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Br J Sports Med doi:10.1136/bjsports-2012-091685
  • Review

Stem cells, angiogenesis and muscle healing: a potential role in massage therapies?

  1. Johnny Huard2
  1. 1Division of Sports Medicine, Department of Family Medicine, Sports Health And Performance Institute, The Ohio State University, Columbus, Ohio, USA
  2. 2Stem Cell Research Center, Department of Orthopaedic Surgery, University of Pittsburgh, Pittsburgh, Pennsylvania, USA
  1. Correspondence to Dr Burhan Gharaibeh, Department of Orthopaedic Surgery, University of Pittsburgh, Suite 206, Bridgeside Point II, Pittsburgh, PA 15219, USA; burhan{at}pitt.edu
  • Received 14 August 2012
  • Accepted 30 October 2012
  • Published Online First 29 November 2012

Abstract

Skeletal muscle injuries are among the most common and frequently disabling injuries sustained by athletes.

Repair of injured skeletal muscle is an area that continues to present a challenge for sports medicine clinicians and researchers due, in part, to complete muscle recovery being compromised by development of fibrosis leading to loss of function and susceptibility to re-injury.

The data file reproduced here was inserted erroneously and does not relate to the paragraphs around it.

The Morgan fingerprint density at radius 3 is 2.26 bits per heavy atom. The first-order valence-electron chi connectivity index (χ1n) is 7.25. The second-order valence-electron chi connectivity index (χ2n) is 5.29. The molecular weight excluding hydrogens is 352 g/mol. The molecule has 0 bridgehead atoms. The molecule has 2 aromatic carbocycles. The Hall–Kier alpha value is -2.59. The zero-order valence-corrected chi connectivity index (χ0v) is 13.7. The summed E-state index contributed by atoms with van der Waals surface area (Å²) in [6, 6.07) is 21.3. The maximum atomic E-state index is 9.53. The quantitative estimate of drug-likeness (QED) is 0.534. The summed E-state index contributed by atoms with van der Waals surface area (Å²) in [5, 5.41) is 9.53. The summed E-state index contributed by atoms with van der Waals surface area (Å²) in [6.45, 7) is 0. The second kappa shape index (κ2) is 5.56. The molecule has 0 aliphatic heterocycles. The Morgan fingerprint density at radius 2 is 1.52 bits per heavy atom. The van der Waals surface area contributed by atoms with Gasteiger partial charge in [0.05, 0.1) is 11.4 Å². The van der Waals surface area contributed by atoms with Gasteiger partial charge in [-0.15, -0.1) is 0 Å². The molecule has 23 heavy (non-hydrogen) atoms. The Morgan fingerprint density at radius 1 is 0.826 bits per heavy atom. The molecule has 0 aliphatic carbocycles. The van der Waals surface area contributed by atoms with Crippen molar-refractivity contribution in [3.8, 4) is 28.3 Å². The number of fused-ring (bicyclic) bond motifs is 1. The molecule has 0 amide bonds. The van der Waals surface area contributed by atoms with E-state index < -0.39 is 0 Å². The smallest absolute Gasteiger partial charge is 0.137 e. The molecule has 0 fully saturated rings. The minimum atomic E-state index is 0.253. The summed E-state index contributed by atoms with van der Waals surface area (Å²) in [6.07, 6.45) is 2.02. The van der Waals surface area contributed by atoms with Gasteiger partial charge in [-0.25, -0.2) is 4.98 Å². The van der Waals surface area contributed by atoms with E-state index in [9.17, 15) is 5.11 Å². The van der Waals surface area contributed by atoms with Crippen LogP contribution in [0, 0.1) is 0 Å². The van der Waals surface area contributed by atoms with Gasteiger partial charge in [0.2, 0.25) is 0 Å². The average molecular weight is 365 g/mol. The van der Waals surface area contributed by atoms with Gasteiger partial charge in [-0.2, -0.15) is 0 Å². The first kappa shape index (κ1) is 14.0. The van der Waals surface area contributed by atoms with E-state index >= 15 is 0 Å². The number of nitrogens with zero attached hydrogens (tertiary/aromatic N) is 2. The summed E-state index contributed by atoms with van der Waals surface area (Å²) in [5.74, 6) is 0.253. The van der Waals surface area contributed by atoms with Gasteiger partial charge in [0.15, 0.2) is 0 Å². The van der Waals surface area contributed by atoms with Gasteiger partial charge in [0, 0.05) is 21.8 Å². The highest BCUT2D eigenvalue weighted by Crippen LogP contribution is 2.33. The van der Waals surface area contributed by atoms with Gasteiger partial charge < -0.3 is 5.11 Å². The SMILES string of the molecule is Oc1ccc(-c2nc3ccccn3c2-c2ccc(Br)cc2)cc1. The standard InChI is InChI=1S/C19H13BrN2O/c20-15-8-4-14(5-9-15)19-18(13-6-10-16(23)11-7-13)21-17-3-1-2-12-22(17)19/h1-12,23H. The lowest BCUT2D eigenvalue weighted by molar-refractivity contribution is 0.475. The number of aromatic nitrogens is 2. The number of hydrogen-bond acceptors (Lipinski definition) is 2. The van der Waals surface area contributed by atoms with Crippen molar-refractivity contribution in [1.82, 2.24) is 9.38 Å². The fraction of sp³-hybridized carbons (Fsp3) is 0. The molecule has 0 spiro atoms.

Injured skeletal muscle goes through a series of coordinated and interrelated phases of healing including degeneration, inflammation, regeneration and fibrosis. Muscle regeneration initiated shortly after injury can be limited by fibrosis which affects the degree of recovery and predisposes the muscle to reinjury. It has been demonstrated in animal studies that antifibrotic agents that inactivate transforming growth factor (TGF)-β1 have been effective at decreasing scar tissue formation. Several studies have also shown that vascular endothelial growth factor (VEGF) can increase the efficiency of skeletal muscle repair by increasing angiogenesis and, at the same time, reducing the accumulation of fibrosis. We have isolated and thoroughly characterised a population of skeletal muscle-derived stem cells (MDSCs) that enhance repair of damaged skeletal muscle fibres by directly differentiating into myofibres and secreting paracrine factors that promote tissue repair. Indeed, we have found that MDSCs transplanted into skeletal and cardiac muscles have been successful at repair probably because of their ability to secrete VEGF that works in a paracrine fashion. The application of these techniques to the study of sport-related muscle injuries awaits investigation. Other useful strategies to enhance skeletal muscle repair through increased vascularisation may include gene therapy, exercise, neuromuscular electrical stimulation and, potentially, massage therapy. Based on recent studies showing an accelerated recovery of muscle function from intense eccentric exercise through massage-based therapies, we believe that this treatment modality offers a practical and non-invasive form of therapy for skeletal muscle injuries. However, the biological mechanism(s) behind the beneficial effect of massage are still unclear and require further investigation using animal models and potentially randomised, human clinical studies.

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